Mining continues at Bolivia’s largest silver mine despite collapse

Americas Now

The Rich Hill in Potosi Bolivia

Back in the 16th Century, it used to be a main source of wealth for the Spanish empire, but now Bolivia’s Cerro Rico, the Rich Hill, has turned into the mountain that eats children.

The massive mine that was once a supply of riches and minerals has collapsed on itself, and the Bolivian government has put $2.5 million into trying to save it. Despite an enormous hole opening in 2011 and work there being prohibited, miners continue to dig 4,400 meters above the summit, where many of the mines are filled with toxic gases.

The general manager of COMIBOL, Bolivia’s state mining company, recognizes that even though working on the mountain is forbidden, miners continue to dig. “We can’t leave them without work, we can’t kick them out. The government won’t allow it,” he said. Around 15,000 miners still tap into veins of tin, zinc and silver in Cerro Rico. Among them, some 1,500 minors like 14-year-old Alvaro Layme have been working on these mines for years under excruciating conditions. These young miners can earn as much as $300 a week, which almost doubles Bolivia’s monthly minimum wage. Although the money may be good, some of these young boys’ small frames and persistent coughing tell a different story.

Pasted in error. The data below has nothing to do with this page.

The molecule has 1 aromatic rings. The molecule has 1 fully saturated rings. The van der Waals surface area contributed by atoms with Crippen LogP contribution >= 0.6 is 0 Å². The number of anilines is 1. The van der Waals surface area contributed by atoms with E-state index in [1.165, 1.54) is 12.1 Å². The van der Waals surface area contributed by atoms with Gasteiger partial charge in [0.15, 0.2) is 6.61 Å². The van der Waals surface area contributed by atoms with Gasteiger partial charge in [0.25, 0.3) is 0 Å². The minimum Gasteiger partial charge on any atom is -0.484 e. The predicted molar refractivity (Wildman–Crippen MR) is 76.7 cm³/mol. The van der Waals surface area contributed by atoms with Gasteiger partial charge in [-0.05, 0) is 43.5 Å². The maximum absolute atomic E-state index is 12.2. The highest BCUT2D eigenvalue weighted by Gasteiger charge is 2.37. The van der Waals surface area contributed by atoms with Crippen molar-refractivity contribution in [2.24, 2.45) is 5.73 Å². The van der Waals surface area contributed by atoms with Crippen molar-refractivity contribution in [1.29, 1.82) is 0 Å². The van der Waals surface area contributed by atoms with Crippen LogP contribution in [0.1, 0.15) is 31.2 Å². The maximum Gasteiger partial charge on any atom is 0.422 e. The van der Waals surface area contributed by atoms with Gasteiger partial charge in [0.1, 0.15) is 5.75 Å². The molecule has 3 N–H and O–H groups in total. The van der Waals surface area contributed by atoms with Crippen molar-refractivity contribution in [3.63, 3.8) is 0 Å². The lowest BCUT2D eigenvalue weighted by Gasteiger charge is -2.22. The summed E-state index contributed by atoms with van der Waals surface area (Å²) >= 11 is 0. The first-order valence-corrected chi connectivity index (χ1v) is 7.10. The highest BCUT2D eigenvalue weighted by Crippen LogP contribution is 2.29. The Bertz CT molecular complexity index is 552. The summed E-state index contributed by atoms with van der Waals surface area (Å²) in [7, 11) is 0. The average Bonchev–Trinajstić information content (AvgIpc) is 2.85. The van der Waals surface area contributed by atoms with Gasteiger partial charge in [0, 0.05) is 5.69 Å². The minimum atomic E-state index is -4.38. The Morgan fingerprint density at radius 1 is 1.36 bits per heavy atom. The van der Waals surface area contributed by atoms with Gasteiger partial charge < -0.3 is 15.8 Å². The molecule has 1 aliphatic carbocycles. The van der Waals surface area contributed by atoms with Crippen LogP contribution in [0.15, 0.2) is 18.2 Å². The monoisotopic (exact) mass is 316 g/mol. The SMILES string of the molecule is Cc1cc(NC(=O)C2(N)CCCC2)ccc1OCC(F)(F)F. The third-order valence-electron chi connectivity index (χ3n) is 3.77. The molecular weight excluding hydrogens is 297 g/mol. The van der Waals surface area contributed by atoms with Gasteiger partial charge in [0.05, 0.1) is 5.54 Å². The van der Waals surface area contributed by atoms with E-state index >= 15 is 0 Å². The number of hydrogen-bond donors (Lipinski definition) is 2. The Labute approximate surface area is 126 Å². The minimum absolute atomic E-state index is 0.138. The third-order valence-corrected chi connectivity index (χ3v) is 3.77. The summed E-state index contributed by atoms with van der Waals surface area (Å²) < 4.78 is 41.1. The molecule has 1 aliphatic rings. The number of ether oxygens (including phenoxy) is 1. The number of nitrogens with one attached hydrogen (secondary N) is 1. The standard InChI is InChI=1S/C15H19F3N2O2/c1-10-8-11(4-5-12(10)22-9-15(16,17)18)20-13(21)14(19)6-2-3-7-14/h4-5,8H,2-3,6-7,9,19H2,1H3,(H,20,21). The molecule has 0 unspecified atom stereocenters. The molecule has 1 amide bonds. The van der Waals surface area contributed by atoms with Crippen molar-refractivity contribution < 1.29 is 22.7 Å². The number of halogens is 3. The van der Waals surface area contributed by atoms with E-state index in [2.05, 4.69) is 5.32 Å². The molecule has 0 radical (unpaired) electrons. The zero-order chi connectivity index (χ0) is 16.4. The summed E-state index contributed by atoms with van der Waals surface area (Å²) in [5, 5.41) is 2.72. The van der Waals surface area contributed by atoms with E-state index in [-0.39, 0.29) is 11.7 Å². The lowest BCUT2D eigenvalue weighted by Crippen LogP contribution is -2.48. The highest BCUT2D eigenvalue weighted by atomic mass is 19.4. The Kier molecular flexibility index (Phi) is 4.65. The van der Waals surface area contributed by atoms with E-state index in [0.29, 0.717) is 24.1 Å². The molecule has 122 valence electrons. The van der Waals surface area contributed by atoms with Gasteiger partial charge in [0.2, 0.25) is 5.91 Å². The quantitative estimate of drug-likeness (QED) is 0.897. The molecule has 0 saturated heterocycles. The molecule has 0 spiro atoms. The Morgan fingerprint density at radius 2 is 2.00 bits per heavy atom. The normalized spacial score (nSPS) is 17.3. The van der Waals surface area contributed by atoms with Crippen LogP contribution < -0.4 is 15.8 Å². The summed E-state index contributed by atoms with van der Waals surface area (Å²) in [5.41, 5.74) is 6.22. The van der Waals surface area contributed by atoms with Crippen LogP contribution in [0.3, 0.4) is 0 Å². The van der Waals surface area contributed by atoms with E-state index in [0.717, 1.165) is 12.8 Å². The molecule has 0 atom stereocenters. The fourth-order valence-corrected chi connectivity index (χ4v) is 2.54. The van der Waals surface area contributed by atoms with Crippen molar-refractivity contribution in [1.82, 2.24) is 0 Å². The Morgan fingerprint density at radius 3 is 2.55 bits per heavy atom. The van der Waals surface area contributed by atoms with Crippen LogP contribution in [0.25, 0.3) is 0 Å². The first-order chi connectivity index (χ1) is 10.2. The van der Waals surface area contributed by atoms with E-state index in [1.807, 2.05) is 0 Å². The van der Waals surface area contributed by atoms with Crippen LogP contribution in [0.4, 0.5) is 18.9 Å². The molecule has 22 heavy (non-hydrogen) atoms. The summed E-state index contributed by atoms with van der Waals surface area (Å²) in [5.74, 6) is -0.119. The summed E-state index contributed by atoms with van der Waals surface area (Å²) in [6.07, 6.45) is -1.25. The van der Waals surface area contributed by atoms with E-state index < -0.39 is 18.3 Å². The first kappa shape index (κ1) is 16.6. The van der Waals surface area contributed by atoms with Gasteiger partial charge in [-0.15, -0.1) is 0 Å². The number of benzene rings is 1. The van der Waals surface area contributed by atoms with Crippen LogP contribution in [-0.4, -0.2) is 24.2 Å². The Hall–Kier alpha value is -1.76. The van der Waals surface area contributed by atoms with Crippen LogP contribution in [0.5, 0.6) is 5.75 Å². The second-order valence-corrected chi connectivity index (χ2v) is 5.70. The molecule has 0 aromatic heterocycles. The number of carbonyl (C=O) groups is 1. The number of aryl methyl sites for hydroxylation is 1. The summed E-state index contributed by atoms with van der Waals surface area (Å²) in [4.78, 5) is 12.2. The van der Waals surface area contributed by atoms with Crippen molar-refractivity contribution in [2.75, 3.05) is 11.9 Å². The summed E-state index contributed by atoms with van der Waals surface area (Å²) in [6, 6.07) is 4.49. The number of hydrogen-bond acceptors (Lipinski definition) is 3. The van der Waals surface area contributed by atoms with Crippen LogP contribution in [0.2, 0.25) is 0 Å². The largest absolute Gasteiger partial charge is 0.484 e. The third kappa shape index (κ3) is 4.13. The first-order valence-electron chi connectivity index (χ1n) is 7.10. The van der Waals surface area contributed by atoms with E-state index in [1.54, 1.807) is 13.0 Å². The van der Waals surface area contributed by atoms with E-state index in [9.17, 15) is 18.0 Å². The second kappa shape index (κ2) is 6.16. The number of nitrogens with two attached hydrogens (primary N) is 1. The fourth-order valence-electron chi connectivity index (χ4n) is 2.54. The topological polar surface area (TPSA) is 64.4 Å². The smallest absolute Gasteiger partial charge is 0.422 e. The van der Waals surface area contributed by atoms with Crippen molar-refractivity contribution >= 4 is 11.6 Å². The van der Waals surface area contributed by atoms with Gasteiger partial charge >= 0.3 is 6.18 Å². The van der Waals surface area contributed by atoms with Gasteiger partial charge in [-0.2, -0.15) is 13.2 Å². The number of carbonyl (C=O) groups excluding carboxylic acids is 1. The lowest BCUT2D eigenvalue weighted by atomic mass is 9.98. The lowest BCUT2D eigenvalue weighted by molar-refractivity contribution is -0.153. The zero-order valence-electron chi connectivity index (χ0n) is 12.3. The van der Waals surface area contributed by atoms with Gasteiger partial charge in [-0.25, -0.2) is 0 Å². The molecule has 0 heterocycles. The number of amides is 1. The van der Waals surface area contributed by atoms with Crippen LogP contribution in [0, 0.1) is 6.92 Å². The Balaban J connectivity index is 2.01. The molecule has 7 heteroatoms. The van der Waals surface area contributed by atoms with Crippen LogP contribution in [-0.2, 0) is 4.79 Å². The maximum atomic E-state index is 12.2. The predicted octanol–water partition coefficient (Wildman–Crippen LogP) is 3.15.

“It’s very hard, very difficult,” Layme said. “The main risks are falling off the cart, the roof collapsing, and also the dynamite.”

While the miners know the mountain could collapse at any moment, many like Jorge Palomino claim not to be worried. “Sooner or later it will fall but we’ll keep on mining all the same,” he said. His father was killed in an accident when he was working in a tunnel. Nonetheless, Palomino says that if there is an opportunity where he can mine for tin, he’s going to take it.

CCTV Correspondent Dan Collyns takes a closer look at how mining is being conducted in this now impoverished region in Bolivia.

Mining continues at Bolivia’s largest silver mine despite collapse

During the 16th century, Cerro Rico, or the Rich Hill located in Bolivia, was the mountain that was a wealthy resource for the Spaniards. But now it is known as the “mountain that eats men.”

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